They are so young, really, to be reflecting on their lives. They all have stories worthy of sharing, but at moments like that I wondered if it wouldn't have been better for their stories to be something other than first-person.

Then again, I think the first-person is also part of where the power of their narratives resides. And those occasional moments that made me wince in some of the books are also, perhaps, the very things that teen readers might find most genuine.

So, no answers, just questions, none of which detract from my overall appreciation for the existence of these works.

Monday, December 8, 2014

You Think You Know Children's Books?

Babe the Blue Ox
Last month the Friends of the CCBC hosted our first annual children's literature trivia contest, CCBC Bowl. Over a hundred children's literature aficionados participated, competing in teams of ten to win the coveted Babe the Blue Ox trophy. (Our University of Wisconsin football team competes each year against the University of Minnesota for Paul Bunyan's axe, so we thought it would be appropriate for our teams to compete for Paul Bunyan's ox.)

Quiz Master Kevin Henkes went through three rounds of ten questions. By the end of the evening the team that called themselves Wild Things were the victors, answering 22 of 30 questions correctly.

Kevin Henkes hands the trophy to the Wild Things team
The CCBC librarians made up the questions, and they were challenging. There were two questions that flummoxed everyone. Do you know the answers to either of these?

Round Two, Question Six:

What is unusual about this picture from Song and Dance Man, the 1989 Caldecott winner by Stephen Gammell?

Round Two, Question Nine:
 What was Lois Ehlert's first published picture book that she both wrote and illustrated? 
 Do you know the answer to either of these questions without looking them up?   Let us know! (And remember, you have 90 seconds.)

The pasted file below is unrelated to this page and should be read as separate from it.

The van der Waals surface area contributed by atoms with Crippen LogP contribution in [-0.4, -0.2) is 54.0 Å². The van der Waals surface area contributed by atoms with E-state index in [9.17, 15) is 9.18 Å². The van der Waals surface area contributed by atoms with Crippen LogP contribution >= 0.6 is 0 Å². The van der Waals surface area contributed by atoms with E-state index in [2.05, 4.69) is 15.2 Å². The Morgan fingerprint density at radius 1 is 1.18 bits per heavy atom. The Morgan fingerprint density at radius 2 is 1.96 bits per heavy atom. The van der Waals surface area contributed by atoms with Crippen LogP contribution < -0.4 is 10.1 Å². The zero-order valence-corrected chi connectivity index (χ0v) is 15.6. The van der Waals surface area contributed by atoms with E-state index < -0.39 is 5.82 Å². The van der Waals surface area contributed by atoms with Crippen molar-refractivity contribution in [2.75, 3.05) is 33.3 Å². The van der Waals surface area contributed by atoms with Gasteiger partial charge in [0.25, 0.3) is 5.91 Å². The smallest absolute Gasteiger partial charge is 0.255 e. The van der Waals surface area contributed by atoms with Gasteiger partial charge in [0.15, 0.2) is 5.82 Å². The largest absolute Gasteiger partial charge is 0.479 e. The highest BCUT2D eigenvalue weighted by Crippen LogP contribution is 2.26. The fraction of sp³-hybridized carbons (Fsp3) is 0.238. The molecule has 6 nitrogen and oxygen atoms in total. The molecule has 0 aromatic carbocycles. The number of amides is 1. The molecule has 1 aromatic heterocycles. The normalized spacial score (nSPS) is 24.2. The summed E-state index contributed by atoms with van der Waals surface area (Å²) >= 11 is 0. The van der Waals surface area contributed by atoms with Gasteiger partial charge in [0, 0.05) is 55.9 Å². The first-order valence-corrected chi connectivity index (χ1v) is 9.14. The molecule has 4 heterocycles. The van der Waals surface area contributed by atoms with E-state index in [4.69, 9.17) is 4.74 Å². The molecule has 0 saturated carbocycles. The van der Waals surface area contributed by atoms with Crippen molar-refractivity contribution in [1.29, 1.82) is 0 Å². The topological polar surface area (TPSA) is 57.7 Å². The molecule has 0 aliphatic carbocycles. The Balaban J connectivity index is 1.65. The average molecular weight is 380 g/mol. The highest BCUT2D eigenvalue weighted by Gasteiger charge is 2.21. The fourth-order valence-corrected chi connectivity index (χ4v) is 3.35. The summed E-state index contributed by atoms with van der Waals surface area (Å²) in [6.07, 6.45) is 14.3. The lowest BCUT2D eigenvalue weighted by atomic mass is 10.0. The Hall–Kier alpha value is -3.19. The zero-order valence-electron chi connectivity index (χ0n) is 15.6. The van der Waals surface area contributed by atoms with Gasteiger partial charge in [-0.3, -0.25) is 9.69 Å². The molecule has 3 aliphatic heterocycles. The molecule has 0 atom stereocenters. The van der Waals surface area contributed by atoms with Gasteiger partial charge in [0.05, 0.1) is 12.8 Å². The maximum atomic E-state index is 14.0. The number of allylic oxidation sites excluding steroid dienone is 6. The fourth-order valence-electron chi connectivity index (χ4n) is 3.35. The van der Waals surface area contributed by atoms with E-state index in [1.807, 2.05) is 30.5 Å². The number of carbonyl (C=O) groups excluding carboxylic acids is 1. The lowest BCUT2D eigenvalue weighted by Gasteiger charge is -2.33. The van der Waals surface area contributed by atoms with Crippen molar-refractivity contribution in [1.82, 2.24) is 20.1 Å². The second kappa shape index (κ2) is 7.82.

CCBC librarian Emily Townsend, Timekeeper

All photos (c) J. Matzner

Book of the Week

The Noisy Paint Box:   The Colors and Sounds of Kandinsky’s Abstract Art

by Barb Rosenstock
Illustrated by Mary Grandpré

Alfred A Knopf, 2014    32 pages     
ISBN: 978-0-307-97848-6    Ages 5-8

In young Vasya’s world everything is staid and proper, until the day he opens the paint box his aunt gives him. “The swirling colors trilled like an orchestra tuning up for a magical symphony.” Vasya paints what he hears—the clinking of a bright lemon sun, the low vibrations of a navy blue. But no one in his family hears what he hears or understands what he’s painted. They do, however, think lessons would be a good idea. “So Vasya went to art class and learned to draw houses and flowers—just like everyone else.” Vasya grew up and became a lawyer, but a trip to the opera reawakened his urge to paint the colors of sound. “Art should make you feel….like music,” he said. Playful, lyrical language propels this picture book account of Vasily Kandinsky, who started the abstract art movement. An author’s note tells more about Kandinsky and abstract art and includes photographs of four of his paintings. The acrylic and collage illustrations wonderfully express the rigidity of Kandisky’s life and the colorful wilds of his imagination.  © Cooperative Children's Book Center

Monday, December 1, 2014

Book of the Week

West of the Moon

by Margi Preus

Published by Abrams, 2014
224 pages
ISBN: 978-1-4197-0896-1

Age 11 and older

A vivid, shining, artfully told story is set in nineteenth-century Norway, where thirteen-year-old,orphaned Astri is sold to a goat farmer by her aunt. Astri must cook and clean and care for the animals, all the while dodging the farmer’s harsh and eventually groping hand. The night the farmer locks her in the storehouse she discovers a mute girl inside spinning at a wheel. Spinning Girl’s identity is a mystery that Astri interprets through the many stories her mother used to tell her. The folktales have helped make her life bearable as she looks for the opportunity to escape. A breathless, terrifying effort to flee when the farmer is trying to haul her off to the village to marry him is complicated when Astri realizes she cannot leave Spinning Girl behind. Astri’s plan has been to return to her aunt’s and rescue her little sister, Greta, whom she knows her aunt will sell next, then find a boat heading to America. Astri is a girl of great strength, wit, and compassion, all of which she draws on as she devises new plans on the run. Soon all three girls are headed toward the coast on a journey that challenges Astri to rewrite her understanding of the past as she discovers new information that reveals the identity of the mysterious girl. An extraordinary novel about hope and courage, dreams and the power of story pays tribute to the pain and promise of the immigrant story—what was brought along and what was left behind—as it effortlessly blends historical fiction and fantasy.  © Cooperative Children's Book Center